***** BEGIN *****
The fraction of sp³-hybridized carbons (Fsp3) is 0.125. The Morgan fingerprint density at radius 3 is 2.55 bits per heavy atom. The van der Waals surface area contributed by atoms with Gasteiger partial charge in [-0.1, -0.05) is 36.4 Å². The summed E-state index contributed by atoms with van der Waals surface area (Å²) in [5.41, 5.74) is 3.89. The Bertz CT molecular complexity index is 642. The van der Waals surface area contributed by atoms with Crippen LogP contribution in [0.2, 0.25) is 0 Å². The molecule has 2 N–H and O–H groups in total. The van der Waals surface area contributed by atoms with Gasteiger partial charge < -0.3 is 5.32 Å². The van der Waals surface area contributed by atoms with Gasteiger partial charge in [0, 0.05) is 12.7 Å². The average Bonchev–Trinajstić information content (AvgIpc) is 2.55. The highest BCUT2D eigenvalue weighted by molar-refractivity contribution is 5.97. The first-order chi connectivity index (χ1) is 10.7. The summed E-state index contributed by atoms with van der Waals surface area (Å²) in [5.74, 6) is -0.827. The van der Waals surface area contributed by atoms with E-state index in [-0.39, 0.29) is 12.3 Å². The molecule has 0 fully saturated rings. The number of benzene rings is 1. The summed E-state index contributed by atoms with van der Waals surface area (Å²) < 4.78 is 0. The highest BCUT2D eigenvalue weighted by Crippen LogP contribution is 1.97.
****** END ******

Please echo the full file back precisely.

The fraction of sp³-hybridized carbons (Fsp3) is 0.125. The Morgan fingerprint density at radius 3 is 2.55 bits per heavy atom. The van der Waals surface area contributed by atoms with Gasteiger partial charge in [-0.1, -0.05) is 36.4 Å². The summed E-state index contributed by atoms with van der Waals surface area (Å²) in [5.41, 5.74) is 3.89. The Bertz CT molecular complexity index is 642. The van der Waals surface area contributed by atoms with Crippen LogP contribution in [0.2, 0.25) is 0 Å². The molecule has 2 N–H and O–H groups in total. The van der Waals surface area contributed by atoms with Gasteiger partial charge < -0.3 is 5.32 Å². The van der Waals surface area contributed by atoms with Gasteiger partial charge in [0, 0.05) is 12.7 Å². The average Bonchev–Trinajstić information content (AvgIpc) is 2.55. The highest BCUT2D eigenvalue weighted by molar-refractivity contribution is 5.97. The first-order chi connectivity index (χ1) is 10.7. The summed E-state index contributed by atoms with van der Waals surface area (Å²) in [5.74, 6) is -0.827. The van der Waals surface area contributed by atoms with E-state index in [-0.39, 0.29) is 12.3 Å². The molecule has 0 fully saturated rings. The number of benzene rings is 1. The summed E-state index contributed by atoms with van der Waals surface area (Å²) < 4.78 is 0. The highest BCUT2D eigenvalue weighted by Crippen LogP contribution is 1.97.